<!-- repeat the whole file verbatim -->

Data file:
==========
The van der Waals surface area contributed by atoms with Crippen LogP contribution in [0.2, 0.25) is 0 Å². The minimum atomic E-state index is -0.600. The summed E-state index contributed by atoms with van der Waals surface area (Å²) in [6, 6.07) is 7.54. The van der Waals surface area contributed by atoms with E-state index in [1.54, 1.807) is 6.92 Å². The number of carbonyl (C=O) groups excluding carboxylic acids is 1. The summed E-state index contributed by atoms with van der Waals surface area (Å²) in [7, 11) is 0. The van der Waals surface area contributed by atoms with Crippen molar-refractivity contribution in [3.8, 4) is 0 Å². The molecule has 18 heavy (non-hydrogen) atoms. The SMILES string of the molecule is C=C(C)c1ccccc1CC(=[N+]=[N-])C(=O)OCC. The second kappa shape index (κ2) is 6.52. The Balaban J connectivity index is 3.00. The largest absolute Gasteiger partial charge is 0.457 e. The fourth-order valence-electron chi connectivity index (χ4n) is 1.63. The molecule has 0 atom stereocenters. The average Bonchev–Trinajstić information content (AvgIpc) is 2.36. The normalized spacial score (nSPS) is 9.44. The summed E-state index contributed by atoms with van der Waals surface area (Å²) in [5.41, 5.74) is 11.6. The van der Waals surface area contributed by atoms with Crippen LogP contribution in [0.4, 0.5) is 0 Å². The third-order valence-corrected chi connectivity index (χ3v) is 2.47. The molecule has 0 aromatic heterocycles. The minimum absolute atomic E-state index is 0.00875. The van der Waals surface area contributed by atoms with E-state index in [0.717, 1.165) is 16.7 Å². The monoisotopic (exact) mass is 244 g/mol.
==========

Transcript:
The van der Waals surface area contributed by atoms with Crippen LogP contribution in [0.2, 0.25) is 0 Å². The minimum atomic E-state index is -0.600. The summed E-state index contributed by atoms with van der Waals surface area (Å²) in [6, 6.07) is 7.54. The van der Waals surface area contributed by atoms with E-state index in [1.54, 1.807) is 6.92 Å². The number of carbonyl (C=O) groups excluding carboxylic acids is 1. The summed E-state index contributed by atoms with van der Waals surface area (Å²) in [7, 11) is 0. The van der Waals surface area contributed by atoms with Crippen molar-refractivity contribution in [3.8, 4) is 0 Å². The molecule has 18 heavy (non-hydrogen) atoms. The SMILES string of the molecule is C=C(C)c1ccccc1CC(=[N+]=[N-])C(=O)OCC. The second kappa shape index (κ2) is 6.52. The Balaban J connectivity index is 3.00. The largest absolute Gasteiger partial charge is 0.457 e. The fourth-order valence-electron chi connectivity index (χ4n) is 1.63. The molecule has 0 atom stereocenters. The average Bonchev–Trinajstić information content (AvgIpc) is 2.36. The normalized spacial score (nSPS) is 9.44. The summed E-state index contributed by atoms with van der Waals surface area (Å²) in [5.41, 5.74) is 11.6. The van der Waals surface area contributed by atoms with Crippen LogP contribution in [0.4, 0.5) is 0 Å². The third-order valence-corrected chi connectivity index (χ3v) is 2.47. The molecule has 0 aromatic heterocycles. The minimum absolute atomic E-state index is 0.00875. The van der Waals surface area contributed by atoms with E-state index in [0.717, 1.165) is 16.7 Å². The monoisotopic (exact) mass is 244 g/mol.